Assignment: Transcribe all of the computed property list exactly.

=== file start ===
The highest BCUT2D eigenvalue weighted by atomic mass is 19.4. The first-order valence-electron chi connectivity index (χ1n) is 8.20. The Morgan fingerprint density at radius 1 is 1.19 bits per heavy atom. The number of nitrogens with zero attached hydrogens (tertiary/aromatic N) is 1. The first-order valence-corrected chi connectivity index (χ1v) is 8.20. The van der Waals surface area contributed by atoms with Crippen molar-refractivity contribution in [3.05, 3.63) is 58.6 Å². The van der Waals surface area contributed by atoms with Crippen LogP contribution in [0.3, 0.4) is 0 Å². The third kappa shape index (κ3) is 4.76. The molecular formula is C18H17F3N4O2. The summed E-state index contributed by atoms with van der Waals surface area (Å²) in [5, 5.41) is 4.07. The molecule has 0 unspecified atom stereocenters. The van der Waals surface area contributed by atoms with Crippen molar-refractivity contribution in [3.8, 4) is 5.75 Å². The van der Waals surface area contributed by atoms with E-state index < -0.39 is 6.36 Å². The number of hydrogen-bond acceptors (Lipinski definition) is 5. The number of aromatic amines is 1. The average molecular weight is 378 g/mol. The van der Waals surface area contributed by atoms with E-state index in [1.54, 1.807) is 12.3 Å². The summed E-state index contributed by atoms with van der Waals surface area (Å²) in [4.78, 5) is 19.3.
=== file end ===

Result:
The highest BCUT2D eigenvalue weighted by atomic mass is 19.4. The first-order valence-electron chi connectivity index (χ1n) is 8.20. The Morgan fingerprint density at radius 1 is 1.19 bits per heavy atom. The number of nitrogens with zero attached hydrogens (tertiary/aromatic N) is 1. The first-order valence-corrected chi connectivity index (χ1v) is 8.20. The van der Waals surface area contributed by atoms with Crippen molar-refractivity contribution in [3.05, 3.63) is 58.6 Å². The van der Waals surface area contributed by atoms with Crippen LogP contribution in [0.3, 0.4) is 0 Å². The third kappa shape index (κ3) is 4.76. The molecular formula is C18H17F3N4O2. The summed E-state index contributed by atoms with van der Waals surface area (Å²) in [5, 5.41) is 4.07. The molecule has 0 unspecified atom stereocenters. The van der Waals surface area contributed by atoms with Crippen molar-refractivity contribution in [3.8, 4) is 5.75 Å². The van der Waals surface area contributed by atoms with E-state index < -0.39 is 6.36 Å². The number of hydrogen-bond acceptors (Lipinski definition) is 5. The number of aromatic amines is 1. The average molecular weight is 378 g/mol. The van der Waals surface area contributed by atoms with E-state index in [1.54, 1.807) is 12.3 Å². The summed E-state index contributed by atoms with van der Waals surface area (Å²) in [4.78, 5) is 19.3.